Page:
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I have ML ready samples. And each sample has a weight.

The weights distribute between [0-1]

My problem arise because there are a lot of samples which are 0.001, 0.00x And a lot of samples which are 0.997, 0.99x

I am going to sample data based on these weights. And samples with 0.99x will overshadow the other samples in the data set while 0.00x samples will have 0 significance.

The solution I am looking for, is some kind of function over those weights that will balance them a little bit / reduce those huge gaps (Therefor reducing the variance) AND still preserve their order

So if 0.997 turned into 0.88, 0.996 will turn into something < 0.88

For example:

in [0.01, 0.1, 0.4, 0.6, 0.8, 0.997]

I would want something like:

[0.15, 0.2, 0.42, 0.6, 0.78, 0.9] (Just an example)

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  • $\begingroup$ I think I'm looking for distribution transformation $\endgroup$ – Eran Moshe Apr 29 at 9:42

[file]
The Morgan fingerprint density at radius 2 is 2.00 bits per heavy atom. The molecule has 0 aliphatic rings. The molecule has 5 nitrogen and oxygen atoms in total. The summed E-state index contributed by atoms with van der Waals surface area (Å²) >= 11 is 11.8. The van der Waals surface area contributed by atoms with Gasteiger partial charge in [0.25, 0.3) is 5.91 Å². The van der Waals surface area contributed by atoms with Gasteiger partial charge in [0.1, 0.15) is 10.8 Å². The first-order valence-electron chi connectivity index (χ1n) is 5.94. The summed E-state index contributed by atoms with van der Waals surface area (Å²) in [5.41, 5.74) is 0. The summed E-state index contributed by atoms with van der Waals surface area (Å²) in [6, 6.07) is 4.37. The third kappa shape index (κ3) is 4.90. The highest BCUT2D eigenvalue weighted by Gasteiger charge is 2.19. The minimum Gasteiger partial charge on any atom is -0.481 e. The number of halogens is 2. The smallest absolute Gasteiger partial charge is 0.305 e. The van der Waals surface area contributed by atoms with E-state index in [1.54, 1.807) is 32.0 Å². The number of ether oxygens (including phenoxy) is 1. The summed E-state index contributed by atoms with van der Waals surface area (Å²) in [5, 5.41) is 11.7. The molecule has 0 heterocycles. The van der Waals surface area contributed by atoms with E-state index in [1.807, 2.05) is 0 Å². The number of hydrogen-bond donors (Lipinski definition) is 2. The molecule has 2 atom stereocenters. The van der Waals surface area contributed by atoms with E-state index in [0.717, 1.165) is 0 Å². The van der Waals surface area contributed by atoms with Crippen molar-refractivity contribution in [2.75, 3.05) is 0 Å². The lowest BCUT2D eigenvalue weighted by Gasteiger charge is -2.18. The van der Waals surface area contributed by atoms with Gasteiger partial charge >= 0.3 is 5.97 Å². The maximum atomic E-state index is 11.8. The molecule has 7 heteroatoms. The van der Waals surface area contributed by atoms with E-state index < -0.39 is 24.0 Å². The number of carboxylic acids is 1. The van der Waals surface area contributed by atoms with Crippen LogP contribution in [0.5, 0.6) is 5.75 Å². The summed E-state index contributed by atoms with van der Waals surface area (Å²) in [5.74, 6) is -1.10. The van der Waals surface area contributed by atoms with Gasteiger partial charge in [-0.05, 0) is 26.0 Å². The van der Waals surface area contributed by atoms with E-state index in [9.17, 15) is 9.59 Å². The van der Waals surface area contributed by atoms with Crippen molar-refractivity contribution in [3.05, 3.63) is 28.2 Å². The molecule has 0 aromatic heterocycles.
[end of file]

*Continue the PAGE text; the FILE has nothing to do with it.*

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Try the softmax function:

weights = [0.01, 0.1, 0.4, 0.6, 0.8, 0.997]

temperature = 1
weights = np.array(weights) / temperature
new_weights = np.exp(weights) / np.exp(weights).sum() # softmax function

You can tweak the temperature hyperparameter. Higher the value - the "new_weights" come closer - yet order is preserved

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  • $\begingroup$ @eran_moshe did that help? $\endgroup$ – Jayaram Iyer May 1 at 11:30
  • $\begingroup$ It's the direction I'm looking for.. Need to test it a bit and see the distribution change.. Maybe trying to normalize the distributions of those numbers will help ? $\endgroup$ – Eran Moshe May 2 at 4:42
  • $\begingroup$ Yes, tweaking the temeprature will give you the desired level of normalization. $\endgroup$ – Jayaram Iyer May 2 at 4:53
  • $\begingroup$ That's a nice trick, this "Exponential smoothing" I will use it with a temperature of 0.25 It doesn't really normalize the data (and it probably shouldn't) But it does, effectively, reduce the relative gaps between the samples. How does this trick called in the field ? $\endgroup$ – Eran Moshe May 2 at 5:54
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    $\begingroup$ never knew it could be used to reduce variance like this.. that "temperature" trick is very nice $\endgroup$ – Eran Moshe May 2 at 6:59

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